After lunch, my mates and I took Le Metro to Le Forum des Halles, an underground Mall in Paris with some great bargains on clothing which most of us were looking for. I bought a pink wool sweater in one shop and another turquoise soft wool sweater in another shop for about $20 each, a bargain in Paris. Another classmate bought a pair of pink overalls that looked great on her.
Then we were about to leave and catch Le Metro back to our hotel for dinner, but we couldn't remember which entrance we came in (typical Americans). So we spent a good hour or so looking for the Metro entrance. We asked many people where it was. Our broken French was a giveaway, but finally we found the Metro, but took the wrong one. We wound up touring Paris's Little Italy. Finally we got on the right subway and made it to our hotel before M. Du Lude, our teacher, called the National Guard to look for his wayward students.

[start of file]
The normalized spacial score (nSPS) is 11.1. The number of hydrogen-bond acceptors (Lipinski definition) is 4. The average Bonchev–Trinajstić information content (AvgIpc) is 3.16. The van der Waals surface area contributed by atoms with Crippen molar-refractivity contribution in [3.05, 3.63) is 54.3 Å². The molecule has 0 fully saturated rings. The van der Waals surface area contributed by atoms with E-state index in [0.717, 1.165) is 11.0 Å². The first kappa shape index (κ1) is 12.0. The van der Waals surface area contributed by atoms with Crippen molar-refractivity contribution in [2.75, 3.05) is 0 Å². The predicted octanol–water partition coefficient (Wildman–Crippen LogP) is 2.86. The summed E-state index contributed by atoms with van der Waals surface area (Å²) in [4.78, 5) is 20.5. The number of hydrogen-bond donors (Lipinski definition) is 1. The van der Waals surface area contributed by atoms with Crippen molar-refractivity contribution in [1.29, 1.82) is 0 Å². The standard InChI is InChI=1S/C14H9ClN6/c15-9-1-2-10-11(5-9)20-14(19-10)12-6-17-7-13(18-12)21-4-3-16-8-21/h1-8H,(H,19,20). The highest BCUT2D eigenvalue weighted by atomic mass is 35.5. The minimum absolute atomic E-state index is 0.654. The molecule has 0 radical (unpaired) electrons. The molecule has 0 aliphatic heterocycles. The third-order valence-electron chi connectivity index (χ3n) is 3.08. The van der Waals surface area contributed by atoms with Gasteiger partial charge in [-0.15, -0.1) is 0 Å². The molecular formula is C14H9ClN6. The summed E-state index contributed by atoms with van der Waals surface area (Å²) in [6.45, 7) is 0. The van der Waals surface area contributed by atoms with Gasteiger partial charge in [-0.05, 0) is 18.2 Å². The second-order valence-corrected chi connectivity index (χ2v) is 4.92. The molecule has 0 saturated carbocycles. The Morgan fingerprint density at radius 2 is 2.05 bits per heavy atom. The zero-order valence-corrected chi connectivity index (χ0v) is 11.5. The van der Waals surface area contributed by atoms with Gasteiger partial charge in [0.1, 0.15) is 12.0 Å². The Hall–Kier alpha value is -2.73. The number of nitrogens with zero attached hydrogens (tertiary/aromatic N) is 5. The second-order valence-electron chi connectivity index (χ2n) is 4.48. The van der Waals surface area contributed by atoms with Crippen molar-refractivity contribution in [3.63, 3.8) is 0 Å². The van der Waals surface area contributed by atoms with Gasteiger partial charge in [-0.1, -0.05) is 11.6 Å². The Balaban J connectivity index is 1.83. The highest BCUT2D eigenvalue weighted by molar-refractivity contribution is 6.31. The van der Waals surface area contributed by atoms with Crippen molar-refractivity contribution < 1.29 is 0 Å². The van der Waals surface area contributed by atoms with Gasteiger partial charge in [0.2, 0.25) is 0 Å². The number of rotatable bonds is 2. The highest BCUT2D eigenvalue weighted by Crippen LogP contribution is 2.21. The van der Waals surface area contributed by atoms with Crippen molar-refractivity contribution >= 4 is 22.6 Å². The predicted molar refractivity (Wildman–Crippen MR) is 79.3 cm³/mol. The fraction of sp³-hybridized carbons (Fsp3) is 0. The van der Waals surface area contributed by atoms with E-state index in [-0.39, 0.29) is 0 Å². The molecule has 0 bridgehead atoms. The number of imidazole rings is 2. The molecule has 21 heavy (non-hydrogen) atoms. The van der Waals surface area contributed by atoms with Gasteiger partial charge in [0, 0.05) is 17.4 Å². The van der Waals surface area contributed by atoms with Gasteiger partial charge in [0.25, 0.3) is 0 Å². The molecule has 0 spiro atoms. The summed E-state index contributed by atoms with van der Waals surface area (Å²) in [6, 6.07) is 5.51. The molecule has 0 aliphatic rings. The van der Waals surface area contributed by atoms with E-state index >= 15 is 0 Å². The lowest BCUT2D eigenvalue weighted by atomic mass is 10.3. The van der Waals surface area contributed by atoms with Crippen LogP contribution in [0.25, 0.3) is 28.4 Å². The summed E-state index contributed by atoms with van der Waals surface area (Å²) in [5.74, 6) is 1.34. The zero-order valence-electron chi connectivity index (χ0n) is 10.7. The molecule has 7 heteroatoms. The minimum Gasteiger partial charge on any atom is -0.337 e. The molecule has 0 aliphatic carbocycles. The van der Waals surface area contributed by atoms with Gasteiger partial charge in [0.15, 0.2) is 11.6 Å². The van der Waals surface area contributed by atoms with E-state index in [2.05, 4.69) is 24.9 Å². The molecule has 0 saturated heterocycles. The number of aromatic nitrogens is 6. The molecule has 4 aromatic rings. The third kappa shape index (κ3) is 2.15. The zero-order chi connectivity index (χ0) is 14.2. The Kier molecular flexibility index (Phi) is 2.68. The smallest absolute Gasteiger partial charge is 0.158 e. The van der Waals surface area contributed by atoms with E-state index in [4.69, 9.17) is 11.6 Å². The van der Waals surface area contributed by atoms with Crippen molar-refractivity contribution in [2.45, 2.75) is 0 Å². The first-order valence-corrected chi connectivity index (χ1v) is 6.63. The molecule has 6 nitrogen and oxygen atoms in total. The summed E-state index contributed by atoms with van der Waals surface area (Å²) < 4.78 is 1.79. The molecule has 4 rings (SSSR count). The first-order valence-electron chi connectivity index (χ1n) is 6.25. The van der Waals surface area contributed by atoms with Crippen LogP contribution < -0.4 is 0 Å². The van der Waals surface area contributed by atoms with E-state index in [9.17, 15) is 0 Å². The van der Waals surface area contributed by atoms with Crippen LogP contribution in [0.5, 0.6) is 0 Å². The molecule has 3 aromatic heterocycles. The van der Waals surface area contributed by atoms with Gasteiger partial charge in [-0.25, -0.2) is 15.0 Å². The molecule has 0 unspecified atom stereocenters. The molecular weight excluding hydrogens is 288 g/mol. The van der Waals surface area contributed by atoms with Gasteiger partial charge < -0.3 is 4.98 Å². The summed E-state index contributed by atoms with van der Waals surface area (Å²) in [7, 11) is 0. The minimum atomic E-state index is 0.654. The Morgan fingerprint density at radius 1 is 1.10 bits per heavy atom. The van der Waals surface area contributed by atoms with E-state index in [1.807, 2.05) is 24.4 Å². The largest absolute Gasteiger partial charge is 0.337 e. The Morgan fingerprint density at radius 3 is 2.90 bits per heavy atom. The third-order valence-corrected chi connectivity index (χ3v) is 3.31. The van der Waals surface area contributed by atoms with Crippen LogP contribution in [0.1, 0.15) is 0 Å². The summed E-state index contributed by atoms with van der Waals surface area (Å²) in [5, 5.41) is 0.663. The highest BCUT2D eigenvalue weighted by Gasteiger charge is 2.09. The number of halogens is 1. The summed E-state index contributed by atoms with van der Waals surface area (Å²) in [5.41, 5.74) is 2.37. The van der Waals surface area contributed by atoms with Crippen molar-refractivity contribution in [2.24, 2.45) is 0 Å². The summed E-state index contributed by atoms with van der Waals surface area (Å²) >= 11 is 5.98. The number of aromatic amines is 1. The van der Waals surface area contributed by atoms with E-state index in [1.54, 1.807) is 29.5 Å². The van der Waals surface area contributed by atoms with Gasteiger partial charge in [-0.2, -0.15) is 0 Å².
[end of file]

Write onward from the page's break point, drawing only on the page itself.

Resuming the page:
For those with thicker wallets, Place Vendome and Rue de Rivoli in the 1st Arrondissement are the best places to buy designer fashions by Chanel, Yves de Laurent, Nina Ricci, etc. We walked through these places on our last night in town and just window shopped. Two of our teachers/chaperones, Mr. Cavalarro and Mr. Fontes, did an arm in arm dance and skip through singing Cyndi Lauper's "Girls Just Want to Have Fun." And that we did!
Since 1985, my sweaters aren't anymore. My mother accidently washed my turquoise sweater and it became a great sweater for my dog Heidi for the last five years of her life. However, I have many great memories of my shopping adventures in Paris.